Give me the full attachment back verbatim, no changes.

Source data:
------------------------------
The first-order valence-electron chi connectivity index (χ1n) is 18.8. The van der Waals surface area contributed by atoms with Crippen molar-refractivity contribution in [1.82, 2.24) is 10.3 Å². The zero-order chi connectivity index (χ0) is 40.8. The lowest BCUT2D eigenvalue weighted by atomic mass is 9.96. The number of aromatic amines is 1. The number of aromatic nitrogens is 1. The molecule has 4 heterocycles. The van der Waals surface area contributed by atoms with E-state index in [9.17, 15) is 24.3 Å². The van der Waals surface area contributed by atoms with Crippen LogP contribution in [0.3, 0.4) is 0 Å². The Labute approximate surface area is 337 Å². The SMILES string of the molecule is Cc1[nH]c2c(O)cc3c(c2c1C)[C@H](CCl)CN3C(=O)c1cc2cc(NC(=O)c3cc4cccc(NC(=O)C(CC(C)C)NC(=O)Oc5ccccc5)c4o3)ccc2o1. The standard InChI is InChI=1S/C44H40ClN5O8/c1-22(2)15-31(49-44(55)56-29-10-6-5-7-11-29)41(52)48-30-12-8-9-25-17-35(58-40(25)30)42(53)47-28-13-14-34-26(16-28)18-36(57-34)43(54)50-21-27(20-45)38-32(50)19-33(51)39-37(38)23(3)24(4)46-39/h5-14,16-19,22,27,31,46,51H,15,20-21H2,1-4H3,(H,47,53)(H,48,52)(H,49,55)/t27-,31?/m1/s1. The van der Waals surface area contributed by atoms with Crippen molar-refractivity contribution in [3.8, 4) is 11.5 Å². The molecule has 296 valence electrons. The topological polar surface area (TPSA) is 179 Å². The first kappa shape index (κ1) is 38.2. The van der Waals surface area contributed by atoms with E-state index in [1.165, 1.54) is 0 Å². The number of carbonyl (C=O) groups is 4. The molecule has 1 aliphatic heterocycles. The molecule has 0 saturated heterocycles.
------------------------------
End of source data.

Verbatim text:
The first-order valence-electron chi connectivity index (χ1n) is 18.8. The van der Waals surface area contributed by atoms with Crippen molar-refractivity contribution in [1.82, 2.24) is 10.3 Å². The zero-order chi connectivity index (χ0) is 40.8. The lowest BCUT2D eigenvalue weighted by atomic mass is 9.96. The number of aromatic amines is 1. The number of aromatic nitrogens is 1. The molecule has 4 heterocycles. The van der Waals surface area contributed by atoms with E-state index in [9.17, 15) is 24.3 Å². The van der Waals surface area contributed by atoms with Crippen LogP contribution in [0.3, 0.4) is 0 Å². The Labute approximate surface area is 337 Å². The SMILES string of the molecule is Cc1[nH]c2c(O)cc3c(c2c1C)[C@H](CCl)CN3C(=O)c1cc2cc(NC(=O)c3cc4cccc(NC(=O)C(CC(C)C)NC(=O)Oc5ccccc5)c4o3)ccc2o1. The standard InChI is InChI=1S/C44H40ClN5O8/c1-22(2)15-31(49-44(55)56-29-10-6-5-7-11-29)41(52)48-30-12-8-9-25-17-35(58-40(25)30)42(53)47-28-13-14-34-26(16-28)18-36(57-34)43(54)50-21-27(20-45)38-32(50)19-33(51)39-37(38)23(3)24(4)46-39/h5-14,16-19,22,27,31,46,51H,15,20-21H2,1-4H3,(H,47,53)(H,48,52)(H,49,55)/t27-,31?/m1/s1. The van der Waals surface area contributed by atoms with Crippen molar-refractivity contribution in [3.8, 4) is 11.5 Å². The molecule has 296 valence electrons. The topological polar surface area (TPSA) is 179 Å². The first kappa shape index (κ1) is 38.2. The van der Waals surface area contributed by atoms with E-state index in [1.165, 1.54) is 0 Å². The number of carbonyl (C=O) groups is 4. The molecule has 1 aliphatic heterocycles. The molecule has 0 saturated heterocycles.